This case presented the Pennsylvania Superior Court with a factual scenario of first impression—U.S. citizens sought to adopt their foreign-born nephew, who has been residing with them in the U.S. on a non-immigrant visa, where there is no foreign adoption decree made or entered into in conformity with the laws…
This case presented the Pennsylvania Superior Court with a factual scenario of first impression—U.S. citizens sought to adopt their foreign-born nephew, who has been residing with them in the U.S. on a non-immigrant visa, where there is no foreign adoption decree made or entered into in conformity with the laws of the child’s home country.… Continue reading In re D.G.J.
The Third Circuit held that the entry of a “Decision Approving Settlement” in an Individuals with Disabilities Education Act (IDEA) dispute satisfies the jurisdictional prerequisite to an appeal of an administrative IDEA determination under 20 U.S.C. § 1415(i). The parties purportedly entered into a settlement agreement, which an administrative law judge (ALJ) approved. Appellants then… Continue reading G.W. v. Ringwood Bd of Educ.
Justice Donohue framed the issue: In a case of first impression, the Pennsylvania Supreme Court considered whether the Office of Open Records (“OOR”) has the authority to review the denial of an individual’s request for records pursuant to the Right to Know Law (“RTKL”) where a public utility has designated records responsive to the request… Continue reading Energy Transfer v. Friedman
The New Jersey Appellate Division ruled that the State must defend counties under the Tort Claims Act but cannot designate who shall bear the cost of indemnity. A county detective was involved in a car crash with a civilian who sued the county for negligence. Under the Tort Claims Act, the Attorney General may: 1.)… Continue reading State v. Cnty. of Ocean
In a 62-page opinion, an en banc panel of the Pennsylvania Superior Court affirmed the defendant’s convictions. The charges stemmed from the stop of a car in which the defendant rode as the front-seat passenger. During the traffic stop, the police searched the vehicle’s glove compartment and found guns and drugs. The police later searched… Continue reading Commonwealth v. Bowens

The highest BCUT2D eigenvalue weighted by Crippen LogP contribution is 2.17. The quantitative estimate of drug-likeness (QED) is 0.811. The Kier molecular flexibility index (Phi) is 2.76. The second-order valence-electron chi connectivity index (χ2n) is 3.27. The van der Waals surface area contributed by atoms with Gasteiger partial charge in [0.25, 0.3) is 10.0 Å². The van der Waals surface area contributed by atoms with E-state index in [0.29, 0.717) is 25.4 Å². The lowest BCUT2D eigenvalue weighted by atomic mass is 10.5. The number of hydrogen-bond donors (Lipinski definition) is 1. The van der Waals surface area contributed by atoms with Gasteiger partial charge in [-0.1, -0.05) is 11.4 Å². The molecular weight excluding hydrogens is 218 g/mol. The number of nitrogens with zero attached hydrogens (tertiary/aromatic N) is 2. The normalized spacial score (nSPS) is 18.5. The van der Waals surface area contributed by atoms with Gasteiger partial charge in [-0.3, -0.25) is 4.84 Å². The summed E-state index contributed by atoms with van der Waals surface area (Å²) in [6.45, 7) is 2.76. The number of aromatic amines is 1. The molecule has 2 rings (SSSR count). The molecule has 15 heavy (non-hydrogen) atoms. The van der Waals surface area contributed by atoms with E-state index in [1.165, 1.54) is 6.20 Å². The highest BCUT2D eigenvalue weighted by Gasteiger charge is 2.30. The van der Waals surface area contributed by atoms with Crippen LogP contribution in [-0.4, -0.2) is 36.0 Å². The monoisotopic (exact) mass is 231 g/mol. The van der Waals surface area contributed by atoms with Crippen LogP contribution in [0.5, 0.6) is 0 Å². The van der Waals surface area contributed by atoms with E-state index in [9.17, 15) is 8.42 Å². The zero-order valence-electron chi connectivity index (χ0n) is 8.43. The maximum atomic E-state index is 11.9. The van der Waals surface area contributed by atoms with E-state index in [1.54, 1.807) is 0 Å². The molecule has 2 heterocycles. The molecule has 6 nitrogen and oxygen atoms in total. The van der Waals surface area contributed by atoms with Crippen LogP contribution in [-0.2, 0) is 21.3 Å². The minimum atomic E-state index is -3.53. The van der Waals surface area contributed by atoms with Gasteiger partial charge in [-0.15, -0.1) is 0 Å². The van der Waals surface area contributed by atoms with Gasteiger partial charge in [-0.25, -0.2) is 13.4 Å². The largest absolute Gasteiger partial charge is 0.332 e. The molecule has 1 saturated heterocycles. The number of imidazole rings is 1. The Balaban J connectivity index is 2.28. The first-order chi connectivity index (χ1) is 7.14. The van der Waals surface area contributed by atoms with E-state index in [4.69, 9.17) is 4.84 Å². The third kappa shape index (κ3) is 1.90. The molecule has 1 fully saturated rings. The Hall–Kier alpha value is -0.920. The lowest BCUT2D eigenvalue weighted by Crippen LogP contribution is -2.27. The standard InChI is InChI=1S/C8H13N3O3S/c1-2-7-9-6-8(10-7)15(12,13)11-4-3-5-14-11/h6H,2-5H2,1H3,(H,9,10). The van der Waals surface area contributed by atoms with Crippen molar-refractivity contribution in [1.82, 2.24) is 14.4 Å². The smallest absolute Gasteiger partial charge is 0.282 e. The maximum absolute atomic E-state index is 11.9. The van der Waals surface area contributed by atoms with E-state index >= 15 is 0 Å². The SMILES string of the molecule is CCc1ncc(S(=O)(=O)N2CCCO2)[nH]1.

A three-judge panel of the Pennsylvania Commonwealth Court held that Kuharchik Construction’s purchase and use of items that supported a traffic signal – specifically, signal poles, mast arms, and pedestal bases – qualified as “building machinery and equipment” as defined by Section 201(pp) of the Tax Reform Code of 1971. The Commonwealth filed exceptions. An… Continue reading Kuharchik Constr. v. Commonwealth
The issue in this appeal was whether the trial court erred by misinterpreting the meaning of “business” as defined in a City of Allentown ordinance. In 2018, the City’s Revenue and Audit Bureau issued a Notice of Underpayment and Assessment to Phoebe Services (“Phoebe”), indicating the City’s intention to retroactively impose its business privilege tax… Continue reading Phoebe Servs. Inc. v. City of Allentown
This case presented the Pennsylvania Superior Court with an issue of first impression: Whether the Medical Marijuana Act (“MMA”) creates a private remedy for violations of § 2103 of the Act, which focuses on protecting employee-patients certified to use medical marijuana from employers who would penalize them for availing themselves of the benefits conferred by… Continue reading Scranton Quincy Clinic Co. v. Palmiter
The New Jersey Supreme Court addressed the issue of time credit where a defendant served time in custody beyond his release date. Njango served a lengthy NERA sentence with a parole-supervision tail under a plea agreement but was kept in custody for an extra year beyond his maximum release date. Njango filed a PCR petition… Continue reading State v. Njango
The New Jersey Supreme Court issued a critical decision regarding traffic stops based on covered or obscured license plates under N.J.S.A. 39:3-33. In these two consolidated cases, the defendants were stopped because their license plate covers obscured the phrase “Garden State”. In one case, the entire phrase was covered, and in the other case, only… Continue reading State v. Carter